Are you currently receiving workers’ compensation benefits from a recent workplace or work-related injury? If so, it might be in your best interest to maintain your employment for the time being. Wanting to quit your job after suffering injuries in a workplace accident is understandable, but when you are on workers’ comp, it is not always the wisest choice.
Continue reading to learn more about workers’ compensation benefits, and how quitting your job could cause issues.
Employment and Workers’ Compensation
Whether you can quit a job you are receiving workers’ compensation benefits at depends on a wide range of factors, from the state you live in and the status of your recovery to the benefits you are eligible for, why you wish to leave your position, and much more. For this reason, and because the matter of maintaining employment while on workers’ compensation is not a cut-or-dry matter, it is strongly encouraged to seek advice from a licensed and qualified Indiana workplace injury lawyer.
Medical Expenses and Hospital Bills are Covered Under Workers’ Comp Benefits
If you are injured on the job or while performing work-related duties, all of your medical expenses and hospital bills will be covered under your workers compensation benefits. Even if you quit your job, these benefits are still available to you. After all, your injuries from your work-related accident do not suddenly heal themselves if you decide to terminate your position at your place of employment.
COMMON MEDICAL EXPENSES:
▶ Medical Treatments
▶ Physical Therapy
▶ Mileage to Doctor’s Appointments
▶ Medical Devices (Wheelchairs, Crutches, Braces, Etc.)
Once the worker compensation judge that you have reached maximum medical improvement (MMI), which means your condition cannot be improved by further treatment, your workers’ compensation benefits for medical expenses and hospital bills will at least partially end. The judge makes his or her decision based upon the opinion of the doctor chosen by the worker compensation carrier, your own physician and sometimes a physician chosen by the judge. However, this does not mean that all workers compensation benefits have been extinguished. As a result of your workplace accident and injuries, you could require compensation for future medical care, medications, medical devices, and other future losses, such as partial or permanent disability and loss of inability to return to full employment.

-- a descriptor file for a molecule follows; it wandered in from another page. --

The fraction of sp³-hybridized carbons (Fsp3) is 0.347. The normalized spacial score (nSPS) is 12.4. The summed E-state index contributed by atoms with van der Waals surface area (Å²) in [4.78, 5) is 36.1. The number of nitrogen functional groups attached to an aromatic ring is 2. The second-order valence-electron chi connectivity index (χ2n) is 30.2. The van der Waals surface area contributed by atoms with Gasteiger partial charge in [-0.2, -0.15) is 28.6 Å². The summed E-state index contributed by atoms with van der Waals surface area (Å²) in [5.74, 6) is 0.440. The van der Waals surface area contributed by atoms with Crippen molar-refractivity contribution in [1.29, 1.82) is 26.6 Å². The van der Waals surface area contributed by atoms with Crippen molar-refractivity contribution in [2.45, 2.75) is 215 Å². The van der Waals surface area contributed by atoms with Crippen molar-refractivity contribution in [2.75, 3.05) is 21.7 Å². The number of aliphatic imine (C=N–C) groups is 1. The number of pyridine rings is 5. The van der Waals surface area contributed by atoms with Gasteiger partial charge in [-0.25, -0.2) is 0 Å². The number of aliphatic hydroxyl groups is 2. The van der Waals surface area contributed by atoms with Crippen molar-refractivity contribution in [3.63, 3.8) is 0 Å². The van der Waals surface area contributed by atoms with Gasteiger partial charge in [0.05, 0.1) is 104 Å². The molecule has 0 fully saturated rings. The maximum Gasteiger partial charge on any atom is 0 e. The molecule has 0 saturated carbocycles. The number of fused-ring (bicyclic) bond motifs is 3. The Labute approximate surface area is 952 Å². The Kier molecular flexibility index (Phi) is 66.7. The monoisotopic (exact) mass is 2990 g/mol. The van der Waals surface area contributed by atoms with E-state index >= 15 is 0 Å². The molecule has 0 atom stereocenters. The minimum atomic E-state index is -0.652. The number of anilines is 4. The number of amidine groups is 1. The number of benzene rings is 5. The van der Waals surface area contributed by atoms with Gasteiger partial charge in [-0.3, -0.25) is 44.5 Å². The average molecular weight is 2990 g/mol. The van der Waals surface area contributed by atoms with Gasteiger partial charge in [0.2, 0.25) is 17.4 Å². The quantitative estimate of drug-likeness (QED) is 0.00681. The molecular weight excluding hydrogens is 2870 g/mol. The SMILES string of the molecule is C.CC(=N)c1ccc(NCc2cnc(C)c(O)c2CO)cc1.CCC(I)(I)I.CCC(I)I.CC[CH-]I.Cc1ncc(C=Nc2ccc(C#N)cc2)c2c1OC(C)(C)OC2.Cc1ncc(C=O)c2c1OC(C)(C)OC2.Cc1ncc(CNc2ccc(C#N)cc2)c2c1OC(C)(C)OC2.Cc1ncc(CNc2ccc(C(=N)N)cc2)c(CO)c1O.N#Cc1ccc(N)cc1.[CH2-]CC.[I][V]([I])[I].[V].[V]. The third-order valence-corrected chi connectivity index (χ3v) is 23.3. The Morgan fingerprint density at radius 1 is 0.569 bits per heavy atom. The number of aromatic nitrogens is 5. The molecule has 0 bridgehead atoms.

Coverage for Lost Wages
When an injured worker is recovering from a workplace accident, they are unable to earn wages in the same way they were able to before the accident. Workers’ compensation benefits are designed to cover such losses, thus bridging the financial gap between leaving work and returning to work. However, the essential term here is worker. If a worker quits their job, there is no returning to their job, which can cause them to lose their worker’s compensation benefits.
Temporary and Permanent Disability
There are different types of categories an injured worker can be placed in depending on the degree of their impairment. These categories include Temporary Total Disability (TTD), Temporary Partial Disability (TPD), Permanent Partial Disability (PPD), and Permanent Total Disability (PTD). With temporary disability benefits, an injured worker generally receives 2/3rds of their average weekly pay. Injured workers who have suffered permanent disabilities will generally receive a lump-sum settlement, but in other cases may receive continued worker’s compensation payments.
ADDITIONAL FACTS TO CONSIDER:
☑ Quitting a job while on workers’ compensation may have a negative effect on your settlement.
☑ Never quit your job before making a workers’ compensation claim.
☑ If you are classified as TTD, but your employer does not have light duty work available, you can still receive workers’ comp benefits.
☑ If you quit while receiving workers’ compensation benefits, this can cause issues.
You have the right to quit your job on workers’ compensation, and no one will stop you, but understand that there is a risk when it comes to receiving the full and fair benefits you deserve. Talk to a workplace injury lawyer first, before making any decisions about your employment.
Are you having trouble understanding your workers compensation benefits in Indiana? Contact the Law Office of Craven, Hoover, and Blazek P.C. at 317-881-2700 to speak with a licensed and experienced workers’ compensation attorney in Indianapolis, Indiana. We offer free initial consultations, over the phone, via online video conference, or in person at our Indy office. Our accident lawyers represent injured persons all throughout the state of Indiana.